Reframing Teacher Leadership to Improve Your School

Reframing Teacher Leadership to Improve Your School

Reframing Teacher Leadership to Improve Your School

Reframing Teacher Leadership to Improve Your School

Synopsis

Do you want your school or district to truly become a learning organization? How do you foster lasting and meaningful change? How do you avoid rejection of your new approach to teaching and learning? If you've been involved in a school change effort, you most likely have struggled with these questions. To ease this struggle, Douglas B. Reeves has proposed a new framework to promote effective change efforts through teacher leadership. In this book, you will explore not only cutting-edge research findings, but also practical applications that can help improve student achievement and educational equity. You can learn how to achieve lasting results as an educator and school leader. You can learn from other teacher researchers how to infuse your classroom, school, or district with enthusiasm, meaningful teaching, improved results, and greater satisfaction.

Even as you strive for innovation, you naturally want to avoid having the next new thing become the latest old thing. To achieve lasting change, educators must embrace evidence-based decision making rather than the fact-free debate. Reeves has found that educators more readily accept decisions they disagree with if they believe the decision-making process was fair--not based on opinion or hierarchy. Reeves aims for you to help him build a network of teacher leaders based on this new evidence-based framework that will foster resilient learning organizations. Come along--explore, act, and share.

Excerpt

One cannot read Plato’s accounts of the dialogues of Socrates and believe that teacher leadership is a 21st century idea. From his first days in the Lyceum to the last drop of hemlock and his journey to the Elysian Fields, teacher and leader were one. Even though 21st century educators are fond of the new—and this book will not disappoint in that respect— contemporary authors are disingenuous if they fail to recognize the shoulders on which they stand. Names we know—Diderot, Kant, and Locke from Europe—and teachers whose identities we infer from archaeological records from Africa, Asia, and South America all testify to the truth that teaching and leadership are inseparable qualities. In the 21st century, influential scholars have advocated distributed leadership (Elmore, 2000), implying that hierarchy is less effective than networks (Reeves, 2006b). Whether the perspective is from ancient times, the Renaissance, the previous century, or tomorrow, teachers and school leaders continue to focus on an essential question: how can we transcend the boundaries among teachers, leaders, and political authorities in a way that allows us to nurture, challenge, encourage, and develop every student entrusted to our care? I will attempt to address that question in the following pages.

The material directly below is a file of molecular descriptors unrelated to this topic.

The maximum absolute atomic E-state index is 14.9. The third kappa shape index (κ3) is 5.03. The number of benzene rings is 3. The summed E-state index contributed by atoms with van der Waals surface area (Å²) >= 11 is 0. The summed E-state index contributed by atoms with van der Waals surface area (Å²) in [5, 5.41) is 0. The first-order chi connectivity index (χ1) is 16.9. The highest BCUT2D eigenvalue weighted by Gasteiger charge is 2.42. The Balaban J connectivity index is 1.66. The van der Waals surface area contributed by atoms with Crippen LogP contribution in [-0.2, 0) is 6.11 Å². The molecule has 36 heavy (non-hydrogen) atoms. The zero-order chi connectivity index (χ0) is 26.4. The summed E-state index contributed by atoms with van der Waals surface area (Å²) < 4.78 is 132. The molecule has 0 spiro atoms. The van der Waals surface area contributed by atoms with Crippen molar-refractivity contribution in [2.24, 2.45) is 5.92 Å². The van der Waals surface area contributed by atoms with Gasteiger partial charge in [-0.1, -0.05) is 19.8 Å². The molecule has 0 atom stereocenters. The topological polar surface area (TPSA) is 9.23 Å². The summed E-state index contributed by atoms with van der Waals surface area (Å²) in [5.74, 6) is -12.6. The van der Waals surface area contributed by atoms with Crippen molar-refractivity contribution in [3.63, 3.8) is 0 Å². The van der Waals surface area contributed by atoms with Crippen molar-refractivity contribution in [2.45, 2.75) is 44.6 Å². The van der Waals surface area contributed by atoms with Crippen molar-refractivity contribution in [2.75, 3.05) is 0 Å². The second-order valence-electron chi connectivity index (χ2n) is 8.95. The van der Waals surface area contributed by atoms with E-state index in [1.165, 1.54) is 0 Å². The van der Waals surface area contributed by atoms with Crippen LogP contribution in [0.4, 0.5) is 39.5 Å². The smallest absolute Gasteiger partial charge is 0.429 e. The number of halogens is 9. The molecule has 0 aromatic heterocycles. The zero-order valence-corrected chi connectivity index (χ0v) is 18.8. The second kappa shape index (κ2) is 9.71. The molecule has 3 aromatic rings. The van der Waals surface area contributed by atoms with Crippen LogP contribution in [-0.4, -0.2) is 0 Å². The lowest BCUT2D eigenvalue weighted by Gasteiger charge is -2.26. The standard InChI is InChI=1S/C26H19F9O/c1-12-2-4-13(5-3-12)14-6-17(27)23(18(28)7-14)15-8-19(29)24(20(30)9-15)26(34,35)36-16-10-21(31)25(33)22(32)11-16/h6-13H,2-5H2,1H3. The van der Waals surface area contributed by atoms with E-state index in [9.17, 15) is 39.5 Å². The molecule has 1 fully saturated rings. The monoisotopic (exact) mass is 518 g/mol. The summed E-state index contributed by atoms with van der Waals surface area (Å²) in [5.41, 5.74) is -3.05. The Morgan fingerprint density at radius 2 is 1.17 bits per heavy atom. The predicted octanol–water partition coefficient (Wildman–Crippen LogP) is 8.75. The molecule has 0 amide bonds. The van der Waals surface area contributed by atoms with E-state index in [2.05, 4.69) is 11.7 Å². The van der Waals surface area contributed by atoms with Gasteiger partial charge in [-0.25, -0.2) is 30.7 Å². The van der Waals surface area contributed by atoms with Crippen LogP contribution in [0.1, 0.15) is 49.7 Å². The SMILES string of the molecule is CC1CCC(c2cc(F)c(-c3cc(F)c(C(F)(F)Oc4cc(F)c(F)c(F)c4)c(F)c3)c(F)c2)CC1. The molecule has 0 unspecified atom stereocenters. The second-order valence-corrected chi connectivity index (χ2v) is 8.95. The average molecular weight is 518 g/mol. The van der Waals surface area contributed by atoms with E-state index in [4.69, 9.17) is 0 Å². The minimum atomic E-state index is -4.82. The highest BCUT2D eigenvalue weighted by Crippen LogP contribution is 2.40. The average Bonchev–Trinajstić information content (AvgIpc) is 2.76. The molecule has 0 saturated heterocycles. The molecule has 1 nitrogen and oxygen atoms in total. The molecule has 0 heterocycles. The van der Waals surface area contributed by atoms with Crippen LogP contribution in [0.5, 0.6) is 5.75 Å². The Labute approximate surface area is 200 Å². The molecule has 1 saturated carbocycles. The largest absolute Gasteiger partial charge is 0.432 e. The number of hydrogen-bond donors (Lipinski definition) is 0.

If teacher leadership is not a new concept, why am I proposing a new framework for teacher leadership? The straightforward, if immodest, response is that although the existing teacher leadership literature contains many compelling anecdotes and rhetorical flourishes, it is strikingly unburdened by evidence and systematic research. In the course of more than 2 million miles of travel to schools around the globe, I have learned at the very least that teachers and school leaders demand practical . . .

Search by... Author
Show... All Results Primary Sources Peer-reviewed

Oops!

An unknown error has occurred. Please click the button below to reload the page. If the problem persists, please try again in a little while.